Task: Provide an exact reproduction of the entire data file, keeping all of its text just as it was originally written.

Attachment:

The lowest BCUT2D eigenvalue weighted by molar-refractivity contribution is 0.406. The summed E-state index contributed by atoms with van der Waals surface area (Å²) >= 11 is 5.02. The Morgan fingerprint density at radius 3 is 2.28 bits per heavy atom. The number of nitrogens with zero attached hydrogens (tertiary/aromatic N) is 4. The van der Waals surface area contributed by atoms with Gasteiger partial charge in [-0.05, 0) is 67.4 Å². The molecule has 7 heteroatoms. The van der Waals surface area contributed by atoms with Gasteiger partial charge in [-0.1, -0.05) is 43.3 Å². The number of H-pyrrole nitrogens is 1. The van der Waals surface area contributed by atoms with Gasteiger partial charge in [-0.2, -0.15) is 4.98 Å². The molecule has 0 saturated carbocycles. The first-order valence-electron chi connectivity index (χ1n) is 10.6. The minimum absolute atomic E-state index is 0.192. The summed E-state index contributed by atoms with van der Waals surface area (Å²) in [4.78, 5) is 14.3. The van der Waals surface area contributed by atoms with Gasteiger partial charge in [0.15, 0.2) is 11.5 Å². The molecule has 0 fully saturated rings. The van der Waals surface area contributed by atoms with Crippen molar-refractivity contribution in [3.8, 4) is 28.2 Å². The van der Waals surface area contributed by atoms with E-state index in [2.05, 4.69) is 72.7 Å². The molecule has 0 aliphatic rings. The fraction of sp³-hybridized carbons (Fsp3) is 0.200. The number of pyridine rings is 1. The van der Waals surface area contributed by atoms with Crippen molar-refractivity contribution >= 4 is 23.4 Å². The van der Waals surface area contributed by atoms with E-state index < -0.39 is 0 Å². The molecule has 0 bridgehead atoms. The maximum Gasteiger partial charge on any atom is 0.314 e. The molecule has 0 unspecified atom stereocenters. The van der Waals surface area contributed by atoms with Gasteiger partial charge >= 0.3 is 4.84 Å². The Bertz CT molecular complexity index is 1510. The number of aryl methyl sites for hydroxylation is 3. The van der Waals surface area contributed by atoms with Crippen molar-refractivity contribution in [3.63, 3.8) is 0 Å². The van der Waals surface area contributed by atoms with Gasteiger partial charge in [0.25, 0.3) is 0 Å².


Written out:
The lowest BCUT2D eigenvalue weighted by molar-refractivity contribution is 0.406. The summed E-state index contributed by atoms with van der Waals surface area (Å²) >= 11 is 5.02. The Morgan fingerprint density at radius 3 is 2.28 bits per heavy atom. The number of nitrogens with zero attached hydrogens (tertiary/aromatic N) is 4. The van der Waals surface area contributed by atoms with Gasteiger partial charge in [-0.05, 0) is 67.4 Å². The molecule has 7 heteroatoms. The van der Waals surface area contributed by atoms with Gasteiger partial charge in [-0.1, -0.05) is 43.3 Å². The number of H-pyrrole nitrogens is 1. The van der Waals surface area contributed by atoms with Gasteiger partial charge in [-0.2, -0.15) is 4.98 Å². The molecule has 0 saturated carbocycles. The first-order valence-electron chi connectivity index (χ1n) is 10.6. The minimum absolute atomic E-state index is 0.192. The summed E-state index contributed by atoms with van der Waals surface area (Å²) in [4.78, 5) is 14.3. The van der Waals surface area contributed by atoms with Gasteiger partial charge in [0.15, 0.2) is 11.5 Å². The molecule has 0 fully saturated rings. The van der Waals surface area contributed by atoms with Crippen molar-refractivity contribution in [3.8, 4) is 28.2 Å². The van der Waals surface area contributed by atoms with E-state index in [2.05, 4.69) is 72.7 Å². The molecule has 0 aliphatic rings. The fraction of sp³-hybridized carbons (Fsp3) is 0.200. The number of pyridine rings is 1. The van der Waals surface area contributed by atoms with Crippen molar-refractivity contribution >= 4 is 23.4 Å². The van der Waals surface area contributed by atoms with E-state index < -0.39 is 0 Å². The molecule has 0 bridgehead atoms. The maximum Gasteiger partial charge on any atom is 0.314 e. The molecule has 0 unspecified atom stereocenters. The van der Waals surface area contributed by atoms with Gasteiger partial charge >= 0.3 is 4.84 Å². The Bertz CT molecular complexity index is 1510. The number of aryl methyl sites for hydroxylation is 3. The van der Waals surface area contributed by atoms with Crippen molar-refractivity contribution in [3.63, 3.8) is 0 Å². The van der Waals surface area contributed by atoms with Gasteiger partial charge in [0.25, 0.3) is 0 Å².